I've always guessed that they got elected with illegal votes.

deskboy04 5 years, 8 months ago

Rep. Peck doesn't think an audit will be beneficial. That's reason enough to do one.

ihg 5 years, 8 months ago

What a disaster from the start! I believe it is gross negligence and the powers that be should all be fired and lets start with Revenue Secretary Nick Jordan for his typical politician answer in blaming the little guy (county clerks). Why wouldn't you beta test in a smaller county thoroughly to find out what the problems are instead of converting the whole state at once. Wow, we have such smart people running the DMV!!!

ihg 5 years, 8 months ago

Several members of the committee voted against the audit saying it wouldn’t be completed until April 2013, long after the system is finally implemented. Oh no we wouldn't want it to come out which top official was in charge of this debacle.

Steve Jacob 5 years, 8 months ago

To be fair, how many people at work have been told IT was going to upgrade software and computers would be down for a couple of hours only for something to go wrong and be days?

sciencegeek 5 years, 8 months ago

As soon as they announced that systems would be down for a WEEK to convert records, the handwriting was on the wall. That kind of downtime is unheard of. It's also obvious that testing was inadequate. These are the kind of issues that should delay the implementation date; better late than broke. Why it was rushed through when it wasn't ready to go live is a question for Secretary Jordan--and blaming it on everyone else isn't an answer.

verity 5 years, 8 months ago

"That kind of downtime is unheard of."

Wouldn't have been allowed any place I've worked, private or public. A few hours at most.

ksrover 5 years, 8 months ago

“I understand the concern — I’m just questioning what benefit it would provide for the Legislature and for the citizens of Kansas,”

How about a class-action lawsuit!??!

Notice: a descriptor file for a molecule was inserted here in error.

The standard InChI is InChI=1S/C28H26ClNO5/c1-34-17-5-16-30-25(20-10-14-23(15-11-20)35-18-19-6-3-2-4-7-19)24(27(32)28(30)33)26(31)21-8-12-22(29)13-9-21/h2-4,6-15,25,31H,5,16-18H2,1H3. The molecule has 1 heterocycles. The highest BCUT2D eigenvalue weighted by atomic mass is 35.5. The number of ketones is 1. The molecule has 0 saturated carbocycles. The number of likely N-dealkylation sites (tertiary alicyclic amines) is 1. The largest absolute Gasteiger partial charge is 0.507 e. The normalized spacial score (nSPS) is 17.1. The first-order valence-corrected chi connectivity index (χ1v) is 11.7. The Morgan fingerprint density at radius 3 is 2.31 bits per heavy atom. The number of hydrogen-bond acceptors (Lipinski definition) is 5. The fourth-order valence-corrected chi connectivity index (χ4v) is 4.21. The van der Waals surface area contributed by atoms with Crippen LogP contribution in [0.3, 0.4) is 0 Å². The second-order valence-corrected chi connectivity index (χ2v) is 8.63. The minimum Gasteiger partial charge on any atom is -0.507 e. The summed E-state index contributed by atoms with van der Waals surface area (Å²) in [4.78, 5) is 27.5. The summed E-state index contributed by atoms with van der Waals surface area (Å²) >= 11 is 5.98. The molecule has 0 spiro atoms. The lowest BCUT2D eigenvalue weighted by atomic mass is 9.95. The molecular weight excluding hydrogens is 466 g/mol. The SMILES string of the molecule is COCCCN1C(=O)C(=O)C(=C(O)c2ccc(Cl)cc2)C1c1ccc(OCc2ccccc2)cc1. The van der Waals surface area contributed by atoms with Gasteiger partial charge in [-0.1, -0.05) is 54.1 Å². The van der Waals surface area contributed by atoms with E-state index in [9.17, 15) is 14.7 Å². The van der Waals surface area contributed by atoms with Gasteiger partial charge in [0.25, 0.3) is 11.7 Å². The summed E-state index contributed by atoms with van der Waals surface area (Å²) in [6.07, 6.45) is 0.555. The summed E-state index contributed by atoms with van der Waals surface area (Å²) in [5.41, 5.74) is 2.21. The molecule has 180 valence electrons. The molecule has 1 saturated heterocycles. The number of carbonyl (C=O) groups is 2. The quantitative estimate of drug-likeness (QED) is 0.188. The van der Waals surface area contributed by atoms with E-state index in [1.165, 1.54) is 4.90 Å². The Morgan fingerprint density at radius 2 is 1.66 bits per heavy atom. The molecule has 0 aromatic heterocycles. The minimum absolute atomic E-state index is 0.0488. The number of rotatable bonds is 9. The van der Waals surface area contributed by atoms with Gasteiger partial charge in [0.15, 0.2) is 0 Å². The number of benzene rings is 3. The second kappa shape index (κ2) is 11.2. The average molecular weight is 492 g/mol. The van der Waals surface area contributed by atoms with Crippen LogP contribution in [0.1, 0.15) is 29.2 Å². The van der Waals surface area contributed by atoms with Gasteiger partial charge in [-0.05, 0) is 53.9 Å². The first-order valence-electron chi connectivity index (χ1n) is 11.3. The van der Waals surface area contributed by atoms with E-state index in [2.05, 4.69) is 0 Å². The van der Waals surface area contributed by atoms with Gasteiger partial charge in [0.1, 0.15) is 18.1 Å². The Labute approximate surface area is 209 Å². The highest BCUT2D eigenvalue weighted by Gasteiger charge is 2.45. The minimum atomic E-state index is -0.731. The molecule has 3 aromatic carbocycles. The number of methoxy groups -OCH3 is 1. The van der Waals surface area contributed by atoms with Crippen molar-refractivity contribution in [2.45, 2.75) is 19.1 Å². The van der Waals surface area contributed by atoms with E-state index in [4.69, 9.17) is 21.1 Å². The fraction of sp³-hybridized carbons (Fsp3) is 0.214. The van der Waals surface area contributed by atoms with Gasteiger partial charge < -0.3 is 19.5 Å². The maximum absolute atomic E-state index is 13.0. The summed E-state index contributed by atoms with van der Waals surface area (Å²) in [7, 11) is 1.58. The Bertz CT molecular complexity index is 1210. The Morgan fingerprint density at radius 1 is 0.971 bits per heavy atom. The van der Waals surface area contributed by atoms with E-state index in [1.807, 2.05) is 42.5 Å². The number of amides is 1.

There were hundreds, if not thousands of people that were adversely affected by this change.
- How many people had to take time off of work to deal with this?
- How many businesses lost man-hours of work?
Not to mention the parking fees and fines that the counties charged!

And it is NOT just the software change that is the problem. Try contacting someone at the KDOR department of titles and registrations. You can't get through on the phone, they do not respond to emails, and when you do get to talk to someone, they can't give any information and will not call you back (even though they say they will).

If this were any other company, people would have taken their business elsewhere. But we don't have that option. Kansas residents are being held hostage by this incompetence. Both in the management of this software change AND by the employees at KDOR that are supposed to be here to help.

deec 5 years, 8 months ago

I wonder how many fewer employees work there since the present administration took over? Between layoffs, reorganizations and early retirement, I'd bet they have a LOT less employees than they used to. They also are working with the same defective computer programs as the local counties.

This is what smaller for-profit government looks like.

verity 5 years, 8 months ago

Supposedly, when there is a fiasco, one tries to figure out what happened, so as to prevent it from happening again.

When the fiasco is this large---and could have the consequence of disallowing people to vote---there is a good chance lawsuits will ensue.

Either Rep. Peck isn't too bright or he wants to hide something---or both.

What deec said: "This is what smaller for-profit government looks like."

I would add that in the long run it costs us more.

verity 5 years, 8 months ago

While a good idea, before you do it---

1 Check with the county gov't where you're going---many smaller towns only have the office open on certain days. While you're doing that, check on the current wait time there.

2 Make double sure you have all the needed documents with you.

I renewed my driver's license in a fairly small town and had to wait for maybe an hour and a half---and that was last fall before the current fiasco. The beleaguered person at the desk was trying to make the wait more endurable by being very friendly and funny, which actually made it more annoying, but have to give her credit for trying.

I renewed my tag at the same courthouse the last day in April and the last day the office was open until after the advent of the new computer system (my fault for forgetting to do it earlier). The wait again was around an hour and a half---made longer by people not being prepared and more inconvenient by people apparently needing to be supported in their endeavor by a number of friends and/or family members.